Every parent is called by God to be the primary spiritual mentor of their children. It is not the church, not the pastor, but parents, who have been given the responsibility by God for their children becoming men and women of God.

The role of the church is to be a partner with the family. To support, encourage, train, equip, and pray with parents in order to empower and enable them to fulfill the call and mission as given by God.

The charge that God has for parents is outlined in Deuteronomy 6:5-9:

Love the LORD your God with all your heart and with all your soul and with all your strength. These commandments that I give you today are to be upon your hearts. Impress them on your children. Talk about them when you sit at home and when you walk along the road, when you lie down and when you get up. Tie them as symbols on your hands and bind them on your foreheads. Write them on the doorframes of your houses and on your gates.


When we hear a passage like this we automatically think of a bunch of rules and regulations required by God that we have to follow. Yes, God has given us a set of commandments that He requires us to follow, however, the context of this passage is much more than rules and laws and decrees. It is about a love relationship with God. This passage begins with the word “love” as in the context of a love relationship that comes from our hearts, our souls and with all our strength. This suggests relationship, not a dictatorship.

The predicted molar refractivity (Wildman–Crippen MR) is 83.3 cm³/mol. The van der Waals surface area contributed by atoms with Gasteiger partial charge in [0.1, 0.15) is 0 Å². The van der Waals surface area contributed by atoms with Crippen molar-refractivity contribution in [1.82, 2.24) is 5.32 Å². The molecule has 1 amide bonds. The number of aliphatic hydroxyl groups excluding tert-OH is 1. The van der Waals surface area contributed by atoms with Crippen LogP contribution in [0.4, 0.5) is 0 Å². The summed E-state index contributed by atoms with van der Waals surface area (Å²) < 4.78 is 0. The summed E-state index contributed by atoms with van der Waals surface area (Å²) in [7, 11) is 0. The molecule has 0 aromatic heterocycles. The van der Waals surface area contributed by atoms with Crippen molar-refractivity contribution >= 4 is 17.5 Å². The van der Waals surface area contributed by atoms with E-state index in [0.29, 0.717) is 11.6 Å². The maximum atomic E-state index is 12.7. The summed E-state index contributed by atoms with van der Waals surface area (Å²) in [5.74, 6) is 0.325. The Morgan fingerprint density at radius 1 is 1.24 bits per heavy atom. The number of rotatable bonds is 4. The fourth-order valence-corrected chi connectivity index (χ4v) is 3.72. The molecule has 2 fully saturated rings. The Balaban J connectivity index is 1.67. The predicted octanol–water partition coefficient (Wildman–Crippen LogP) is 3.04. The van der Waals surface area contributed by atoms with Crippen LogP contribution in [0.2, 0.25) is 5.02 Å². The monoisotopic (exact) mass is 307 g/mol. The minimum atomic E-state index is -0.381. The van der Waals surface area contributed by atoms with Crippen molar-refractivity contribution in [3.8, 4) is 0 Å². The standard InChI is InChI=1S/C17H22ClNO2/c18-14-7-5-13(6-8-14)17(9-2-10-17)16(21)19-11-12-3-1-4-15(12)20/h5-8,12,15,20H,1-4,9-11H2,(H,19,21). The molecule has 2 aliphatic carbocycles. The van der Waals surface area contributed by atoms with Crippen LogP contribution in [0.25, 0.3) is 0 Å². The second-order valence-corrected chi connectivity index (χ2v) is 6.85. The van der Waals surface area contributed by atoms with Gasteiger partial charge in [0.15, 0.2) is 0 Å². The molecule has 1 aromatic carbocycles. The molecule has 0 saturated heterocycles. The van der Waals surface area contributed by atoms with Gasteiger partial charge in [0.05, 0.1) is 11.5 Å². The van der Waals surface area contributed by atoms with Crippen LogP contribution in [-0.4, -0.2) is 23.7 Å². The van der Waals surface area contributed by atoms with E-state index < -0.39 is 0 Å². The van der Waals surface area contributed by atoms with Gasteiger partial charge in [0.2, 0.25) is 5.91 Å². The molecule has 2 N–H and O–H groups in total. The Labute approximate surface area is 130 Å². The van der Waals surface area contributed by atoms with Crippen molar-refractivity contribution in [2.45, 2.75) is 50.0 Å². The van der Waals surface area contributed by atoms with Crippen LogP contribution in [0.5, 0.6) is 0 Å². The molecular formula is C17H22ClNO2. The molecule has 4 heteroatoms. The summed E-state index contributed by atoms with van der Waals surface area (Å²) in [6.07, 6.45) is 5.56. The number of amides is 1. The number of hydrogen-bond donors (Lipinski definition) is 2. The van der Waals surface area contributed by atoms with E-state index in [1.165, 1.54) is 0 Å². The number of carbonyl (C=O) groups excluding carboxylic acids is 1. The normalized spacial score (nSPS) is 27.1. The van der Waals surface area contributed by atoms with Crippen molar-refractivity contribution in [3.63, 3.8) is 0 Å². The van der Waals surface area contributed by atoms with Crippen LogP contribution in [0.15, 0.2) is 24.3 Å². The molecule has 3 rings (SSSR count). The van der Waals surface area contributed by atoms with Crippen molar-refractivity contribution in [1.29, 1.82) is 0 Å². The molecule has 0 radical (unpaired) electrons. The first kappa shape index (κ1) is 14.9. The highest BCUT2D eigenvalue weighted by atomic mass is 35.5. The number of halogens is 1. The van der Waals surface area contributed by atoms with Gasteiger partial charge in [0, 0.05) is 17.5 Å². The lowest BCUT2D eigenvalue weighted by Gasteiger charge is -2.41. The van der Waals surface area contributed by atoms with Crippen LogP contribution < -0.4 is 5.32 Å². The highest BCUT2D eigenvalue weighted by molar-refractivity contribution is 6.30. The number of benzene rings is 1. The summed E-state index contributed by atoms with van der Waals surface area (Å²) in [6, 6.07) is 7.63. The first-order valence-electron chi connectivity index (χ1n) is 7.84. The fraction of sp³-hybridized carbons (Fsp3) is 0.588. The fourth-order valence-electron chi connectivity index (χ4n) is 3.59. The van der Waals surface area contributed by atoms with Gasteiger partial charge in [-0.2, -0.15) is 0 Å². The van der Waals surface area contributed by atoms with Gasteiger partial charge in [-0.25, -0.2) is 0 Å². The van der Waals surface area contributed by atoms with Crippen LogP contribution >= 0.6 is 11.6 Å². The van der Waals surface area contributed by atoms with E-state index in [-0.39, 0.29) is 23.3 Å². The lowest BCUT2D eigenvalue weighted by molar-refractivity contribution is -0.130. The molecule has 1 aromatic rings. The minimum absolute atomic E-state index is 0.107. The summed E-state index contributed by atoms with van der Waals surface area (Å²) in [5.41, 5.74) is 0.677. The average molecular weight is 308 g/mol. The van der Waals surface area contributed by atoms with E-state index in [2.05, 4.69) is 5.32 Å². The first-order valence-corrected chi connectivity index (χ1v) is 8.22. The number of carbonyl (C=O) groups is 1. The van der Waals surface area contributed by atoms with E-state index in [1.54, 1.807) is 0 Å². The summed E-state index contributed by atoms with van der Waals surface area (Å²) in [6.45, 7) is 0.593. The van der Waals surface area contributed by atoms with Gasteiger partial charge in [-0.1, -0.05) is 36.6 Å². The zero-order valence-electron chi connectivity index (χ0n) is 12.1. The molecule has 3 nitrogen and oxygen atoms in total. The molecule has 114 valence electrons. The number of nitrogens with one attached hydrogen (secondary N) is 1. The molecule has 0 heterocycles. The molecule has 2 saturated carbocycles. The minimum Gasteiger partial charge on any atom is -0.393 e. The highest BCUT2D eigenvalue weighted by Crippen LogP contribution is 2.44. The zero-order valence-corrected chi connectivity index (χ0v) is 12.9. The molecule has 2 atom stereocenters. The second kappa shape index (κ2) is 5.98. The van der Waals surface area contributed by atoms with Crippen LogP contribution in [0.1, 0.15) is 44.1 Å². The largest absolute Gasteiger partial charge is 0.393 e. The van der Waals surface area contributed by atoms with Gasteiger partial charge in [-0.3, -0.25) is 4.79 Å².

This relationship with God that we are to have in our hearts is to be impressed upon children. It’s not the rules that are to be impressed, but our relationship with God and our response to God because of our love relationship with Him. We are called to teach, show, tell children about the experience of God in our own lives. If God is not in us, then we have nothing to teach our children. We cannot impress upon children something we ourselves do not have.


The value and habits of Godly stewardship cannot be impressed upon children unless moms and dads themselves have incorporated Godly stewardship principles in their lives. This goes beyond the giving of tithe and offering every week. Rather, it has to do with the primacy of God in the life and choices of the family.

Everything you do must stem from the awareness that you live only to love, obey, and serve God. In every decision ask the questions: Who will we obey? Whose commands will we surrender to? Whose expectations will we submit to? Who will we ultimately serve? Godly stewardship begins with centering your family life on the values of loving, obeying, and serving God. This is one of the most important life lessons to impress upon children. Because cement, once hardened, can last for centuries.

What impressions of Godly stewardship do you want to permanently leave for your children and their children’s children?